An Atlas Copco T45 drill rig is undertaking all the drilling duties on site
For a busy quarry of this nature, any form of downtime is out of the question. A strict service and maintenance regime keeps all critical machinery in working order. Because of the strict production timelines, both the main plant and Plant 2 have no complete shutdown periods. One part of the plant is serviced at a time, while the other parts remain operational. During busy periods, periodical service and maintenance of plant can be done during weekends when the quarry is not operational.
An aggregate plant may sound the easiest business for anybody to run, especially with its low barriers to entry. But, Lesola notes that a key challenge for any operation of this nature is to be able to match production with market demand. In this regard, production flexibility is vital. “The ability to be able to increase certain products as the market requires them or decrease as demand goes down to keep the balance, is very important,” he says.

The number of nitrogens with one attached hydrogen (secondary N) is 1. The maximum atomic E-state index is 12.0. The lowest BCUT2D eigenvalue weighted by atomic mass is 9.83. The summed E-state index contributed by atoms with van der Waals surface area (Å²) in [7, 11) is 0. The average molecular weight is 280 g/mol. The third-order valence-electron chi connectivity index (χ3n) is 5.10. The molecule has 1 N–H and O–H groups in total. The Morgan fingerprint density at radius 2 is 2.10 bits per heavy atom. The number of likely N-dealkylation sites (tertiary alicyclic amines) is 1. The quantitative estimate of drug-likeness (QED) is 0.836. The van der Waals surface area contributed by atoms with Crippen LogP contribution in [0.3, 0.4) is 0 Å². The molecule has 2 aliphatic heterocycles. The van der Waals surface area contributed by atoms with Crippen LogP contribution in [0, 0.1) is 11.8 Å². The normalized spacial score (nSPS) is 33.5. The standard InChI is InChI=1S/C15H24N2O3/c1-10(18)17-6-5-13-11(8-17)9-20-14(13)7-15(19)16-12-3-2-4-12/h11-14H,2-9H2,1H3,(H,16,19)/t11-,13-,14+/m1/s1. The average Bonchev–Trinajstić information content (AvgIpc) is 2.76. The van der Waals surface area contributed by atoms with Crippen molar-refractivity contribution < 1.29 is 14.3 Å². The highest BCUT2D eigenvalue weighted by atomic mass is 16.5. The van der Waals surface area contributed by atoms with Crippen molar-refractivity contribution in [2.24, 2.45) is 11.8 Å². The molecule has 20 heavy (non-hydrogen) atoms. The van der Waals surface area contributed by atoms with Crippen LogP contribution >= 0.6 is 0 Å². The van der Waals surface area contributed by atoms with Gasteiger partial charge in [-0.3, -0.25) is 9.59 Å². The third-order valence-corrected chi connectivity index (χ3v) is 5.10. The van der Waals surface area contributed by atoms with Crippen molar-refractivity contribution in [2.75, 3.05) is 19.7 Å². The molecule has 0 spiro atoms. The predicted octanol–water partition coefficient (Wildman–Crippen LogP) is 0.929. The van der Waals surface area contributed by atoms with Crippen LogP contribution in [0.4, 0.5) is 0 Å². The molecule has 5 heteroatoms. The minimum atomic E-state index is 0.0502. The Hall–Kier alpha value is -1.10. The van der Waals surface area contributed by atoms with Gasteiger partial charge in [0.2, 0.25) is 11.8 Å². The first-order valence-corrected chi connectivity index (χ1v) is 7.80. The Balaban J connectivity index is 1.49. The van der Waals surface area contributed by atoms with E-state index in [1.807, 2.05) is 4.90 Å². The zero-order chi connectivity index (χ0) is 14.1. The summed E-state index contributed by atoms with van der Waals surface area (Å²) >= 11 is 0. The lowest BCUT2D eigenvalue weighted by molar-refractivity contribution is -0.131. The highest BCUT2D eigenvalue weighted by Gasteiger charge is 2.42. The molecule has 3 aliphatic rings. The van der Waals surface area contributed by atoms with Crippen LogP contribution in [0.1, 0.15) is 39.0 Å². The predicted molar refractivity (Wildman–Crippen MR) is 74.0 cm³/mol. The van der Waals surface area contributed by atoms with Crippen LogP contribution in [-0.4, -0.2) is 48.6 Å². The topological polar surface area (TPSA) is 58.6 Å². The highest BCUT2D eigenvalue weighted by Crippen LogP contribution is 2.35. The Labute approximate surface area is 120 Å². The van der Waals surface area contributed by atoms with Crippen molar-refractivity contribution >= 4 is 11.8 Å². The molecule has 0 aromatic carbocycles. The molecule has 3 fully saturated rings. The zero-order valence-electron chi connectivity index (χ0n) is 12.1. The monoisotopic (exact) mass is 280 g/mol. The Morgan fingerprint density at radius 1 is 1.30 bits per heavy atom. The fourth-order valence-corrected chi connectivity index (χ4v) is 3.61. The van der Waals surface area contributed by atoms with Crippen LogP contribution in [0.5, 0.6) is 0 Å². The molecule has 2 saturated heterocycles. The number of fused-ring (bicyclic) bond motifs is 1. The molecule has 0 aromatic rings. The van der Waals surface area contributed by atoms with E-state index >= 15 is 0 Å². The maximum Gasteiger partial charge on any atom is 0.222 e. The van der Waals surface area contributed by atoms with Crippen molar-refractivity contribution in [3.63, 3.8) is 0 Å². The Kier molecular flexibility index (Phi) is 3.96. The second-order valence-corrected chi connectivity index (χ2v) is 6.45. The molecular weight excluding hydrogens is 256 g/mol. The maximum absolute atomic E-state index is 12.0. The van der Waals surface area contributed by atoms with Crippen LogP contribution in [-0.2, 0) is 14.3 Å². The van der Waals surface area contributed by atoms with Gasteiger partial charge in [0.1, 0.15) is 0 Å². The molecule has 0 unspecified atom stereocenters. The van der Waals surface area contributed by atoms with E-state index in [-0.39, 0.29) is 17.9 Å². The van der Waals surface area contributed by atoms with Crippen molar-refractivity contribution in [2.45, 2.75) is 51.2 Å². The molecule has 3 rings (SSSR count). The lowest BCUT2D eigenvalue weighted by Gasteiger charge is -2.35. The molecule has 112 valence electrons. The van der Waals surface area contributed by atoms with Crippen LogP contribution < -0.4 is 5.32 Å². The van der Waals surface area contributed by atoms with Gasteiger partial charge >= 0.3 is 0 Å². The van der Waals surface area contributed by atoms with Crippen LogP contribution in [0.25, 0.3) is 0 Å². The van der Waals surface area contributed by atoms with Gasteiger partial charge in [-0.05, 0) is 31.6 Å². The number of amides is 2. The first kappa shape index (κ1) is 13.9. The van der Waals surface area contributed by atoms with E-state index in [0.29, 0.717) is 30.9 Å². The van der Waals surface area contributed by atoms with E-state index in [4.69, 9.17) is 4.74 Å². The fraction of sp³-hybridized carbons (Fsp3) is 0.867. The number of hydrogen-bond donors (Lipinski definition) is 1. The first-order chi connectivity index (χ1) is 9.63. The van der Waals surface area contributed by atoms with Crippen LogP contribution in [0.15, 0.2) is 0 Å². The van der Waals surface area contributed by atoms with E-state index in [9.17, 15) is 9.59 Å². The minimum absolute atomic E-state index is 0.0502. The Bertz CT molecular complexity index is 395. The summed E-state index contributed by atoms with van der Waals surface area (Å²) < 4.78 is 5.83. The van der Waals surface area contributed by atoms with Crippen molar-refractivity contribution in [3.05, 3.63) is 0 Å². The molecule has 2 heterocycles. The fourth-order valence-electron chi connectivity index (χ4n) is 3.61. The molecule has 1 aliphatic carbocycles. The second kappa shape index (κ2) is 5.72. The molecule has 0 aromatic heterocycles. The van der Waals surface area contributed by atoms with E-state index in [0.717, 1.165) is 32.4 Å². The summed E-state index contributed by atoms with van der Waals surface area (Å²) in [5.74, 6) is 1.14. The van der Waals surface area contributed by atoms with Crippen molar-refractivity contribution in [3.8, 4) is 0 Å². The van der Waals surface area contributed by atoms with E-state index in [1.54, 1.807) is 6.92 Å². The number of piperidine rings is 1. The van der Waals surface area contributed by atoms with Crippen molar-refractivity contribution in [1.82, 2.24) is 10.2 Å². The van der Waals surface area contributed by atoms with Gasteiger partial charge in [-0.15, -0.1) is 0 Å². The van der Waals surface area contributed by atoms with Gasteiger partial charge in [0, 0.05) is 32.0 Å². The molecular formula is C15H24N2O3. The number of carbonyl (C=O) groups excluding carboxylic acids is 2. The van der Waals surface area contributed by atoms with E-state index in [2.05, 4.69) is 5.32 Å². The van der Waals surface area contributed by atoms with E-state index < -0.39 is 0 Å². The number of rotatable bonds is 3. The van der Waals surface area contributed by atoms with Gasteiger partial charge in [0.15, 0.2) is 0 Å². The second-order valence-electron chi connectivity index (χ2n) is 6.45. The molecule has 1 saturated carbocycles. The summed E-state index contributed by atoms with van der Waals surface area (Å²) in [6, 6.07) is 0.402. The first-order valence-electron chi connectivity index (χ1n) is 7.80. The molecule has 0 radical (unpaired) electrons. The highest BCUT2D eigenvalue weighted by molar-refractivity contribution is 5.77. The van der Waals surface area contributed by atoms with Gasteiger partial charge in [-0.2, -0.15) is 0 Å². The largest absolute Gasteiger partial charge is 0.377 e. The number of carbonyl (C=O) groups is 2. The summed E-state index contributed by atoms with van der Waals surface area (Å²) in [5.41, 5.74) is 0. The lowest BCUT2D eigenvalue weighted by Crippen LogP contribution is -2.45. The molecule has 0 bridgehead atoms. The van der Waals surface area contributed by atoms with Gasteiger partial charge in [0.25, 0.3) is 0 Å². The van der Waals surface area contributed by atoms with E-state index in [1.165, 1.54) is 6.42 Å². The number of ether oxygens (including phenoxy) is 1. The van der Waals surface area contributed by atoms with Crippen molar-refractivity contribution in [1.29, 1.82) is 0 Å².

However, to accommodate that flexibility remains a challenge. Equipment is expensive while margins are very low, and this is exacerbated by the fact that aggregate is already a low margin material.
To address this challenge, Kgale quarry invested in Plant 2, which is working on a two-shift basis, and has the flexibility to work the maximum of three shifts when required.
Lesola also reasons that keeping control of costs is another key challenge, especially in an environment where power prices are going up and it is very difficult to pass on the charges to the market. “For us, controlling input costs remains a big focus as aggregate is a low-margin business,” reasons Lesola, adding that at least the increased demand and little competition in the proximity of the quarry help offset some of these challenges.